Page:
Thursday, 19 December 2013


Another year, another Beat Generation film. Following Walter Salles’ disappointing adaptation of On The Road, John Krokidas makes his directorial debut with a movie based on the true story of Allen Ginsberg’s first year in New York and the killing by Lucien Carr of David Kammerer.

When young Ginsberg (played by a wide-eyed, round spectacle wearing, boyish Daniel Radcliffe) arrives at Columbia University in 1944 and questions his lecturer’s insistence that poems without rhyme, meter and conceit are like untucked shirts he soon finds himself adopted and in awe of the only other student daring to challenge convention and tradition: the wild, handsome and streetwise Lucien Carr (Dane DeHaan). Possessing verve, a brilliant mind and a strong manipulative streak, Carr was looking for a writer to capture his ideas and in Allen he found the perfect accomplice.

Shy and innocent, Ginsberg’s excitement and confidence grows when encouraged in the pursuit of a literary “New Vision” by Carr (and the sexual tension between them) and the much older William Burroughs (Ben Foster) who is keen to advocate the derangement of the senses and aspiring writer and football playing jock Jack Kerouac (Jack Hudson). Together - all at least ten years away from any work which would make their literary name - they grandly adopt the title “the Libertine Circle” and indulge in practices suitably applicable to their cause.

The central event of Kill Your Darlings – Carr stabbing his long-time stalker and sexual predator David Kammerer with a pocket knife and throwing his body into the river to drown - is well known to Beat readers (Jack, Bill, Allen and others all wrote about it with varying degrees of accuracy) but unlike On The Road there is no sacred text, which makes the transition to film easier. Unlike Salles, who attempted to force a square peg into a round hole, Krokidas’ film stands on its own and works well when taken purely as entertainment. It has characters, a straight forward narrative, and is reasonably well acted. Those who don’t know the Beats from a bar of soap can watch and enjoy it.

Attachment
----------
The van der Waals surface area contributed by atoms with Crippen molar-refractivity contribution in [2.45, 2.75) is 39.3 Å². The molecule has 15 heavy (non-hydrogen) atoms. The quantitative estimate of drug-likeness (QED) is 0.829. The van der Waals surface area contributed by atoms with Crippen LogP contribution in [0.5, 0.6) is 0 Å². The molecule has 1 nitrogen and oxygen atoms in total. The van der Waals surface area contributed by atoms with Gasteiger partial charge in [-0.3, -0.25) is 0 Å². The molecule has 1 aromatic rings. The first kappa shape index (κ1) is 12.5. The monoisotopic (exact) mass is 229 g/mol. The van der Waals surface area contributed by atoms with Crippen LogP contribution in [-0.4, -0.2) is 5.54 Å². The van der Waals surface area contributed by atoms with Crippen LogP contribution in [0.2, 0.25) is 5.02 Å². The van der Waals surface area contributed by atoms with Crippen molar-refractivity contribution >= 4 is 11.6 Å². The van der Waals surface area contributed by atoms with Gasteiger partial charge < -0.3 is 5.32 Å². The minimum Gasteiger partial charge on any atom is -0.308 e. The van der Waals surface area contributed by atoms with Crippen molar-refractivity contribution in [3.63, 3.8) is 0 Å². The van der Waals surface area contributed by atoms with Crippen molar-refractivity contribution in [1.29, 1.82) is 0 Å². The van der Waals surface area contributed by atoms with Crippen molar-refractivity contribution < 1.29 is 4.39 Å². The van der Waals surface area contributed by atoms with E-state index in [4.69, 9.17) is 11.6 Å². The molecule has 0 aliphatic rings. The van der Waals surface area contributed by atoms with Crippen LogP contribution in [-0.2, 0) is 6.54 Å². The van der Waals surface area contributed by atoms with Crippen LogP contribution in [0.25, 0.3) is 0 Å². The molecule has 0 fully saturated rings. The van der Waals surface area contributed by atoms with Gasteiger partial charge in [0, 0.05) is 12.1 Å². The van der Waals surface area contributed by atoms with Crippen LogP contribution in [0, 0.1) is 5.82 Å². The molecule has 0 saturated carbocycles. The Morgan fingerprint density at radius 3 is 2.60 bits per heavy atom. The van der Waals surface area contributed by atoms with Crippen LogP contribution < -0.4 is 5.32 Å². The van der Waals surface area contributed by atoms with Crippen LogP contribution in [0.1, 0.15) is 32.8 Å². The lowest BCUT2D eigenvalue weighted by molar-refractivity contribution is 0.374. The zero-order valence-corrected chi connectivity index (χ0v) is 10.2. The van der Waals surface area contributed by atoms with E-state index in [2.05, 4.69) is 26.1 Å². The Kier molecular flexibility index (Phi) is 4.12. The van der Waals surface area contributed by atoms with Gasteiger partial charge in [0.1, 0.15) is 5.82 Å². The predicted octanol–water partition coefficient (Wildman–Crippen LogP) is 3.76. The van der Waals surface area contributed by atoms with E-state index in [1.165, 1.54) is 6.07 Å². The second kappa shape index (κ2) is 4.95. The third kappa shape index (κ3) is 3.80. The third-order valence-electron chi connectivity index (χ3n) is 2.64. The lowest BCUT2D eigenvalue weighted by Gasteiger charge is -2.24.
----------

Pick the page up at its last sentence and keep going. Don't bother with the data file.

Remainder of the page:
There are factual inaccuracies – as in any “based on a true story” film – but I preferred to gloss over those. But, unlike On The Road, this didn’t feel over stylized (the occasional use of modern rock music in a 1940s-set film was jarring, although "Don't Look Back Into The Sun" by The Libertines over the end credits was a nice touch) and for a bunch of cliquey know-it-all university students none of the characters were particularly annoying. As much as they all fascinate me I'm convinced in "real life" - bar Kerouac and Burroughs - the Beat crowd would've annoyed the hell out of me with their pretentiousness. 

Kammerer’s death and the reaction by the others has always intrigued me. Being on the edge of their scene he was well known to all of them (Burroughs and Kammerer had been friends since kids in St Louis) yet Kerouac helped dispose of the dead man’s glasses and Burroughs did little more than shrug and suggest Carr get himself a good lawyer and turn himself in. Both were arrested as accessories to murder. Ginsberg is the only one shown to wrestle with his conscience as Carr requests his help in his trial.

This enjoyable film shows the fledging Beats coming together and Ginsberg, in particular, begin to find his voice. More importantly it makes the Beats - with their thirst for a "New Vision", a new way of writing and living - look like something worth investigating further. Do it.  

Kill Your Darlings is in cinemas now.


  1. Sounds very interesting. It's really refreshing too to read your very honest comment that in 'real life' the Beat crowd would have annoyed the hell out of you... Everything I've read in connection with them gives me the same impression - fascinating viewed from the 'outside', but I think I would've been driven mad to actually know them and would probably have steered well clear....

  2. I do find them endlessly fascinating but the thought of being cornered by them at a party terrifies me!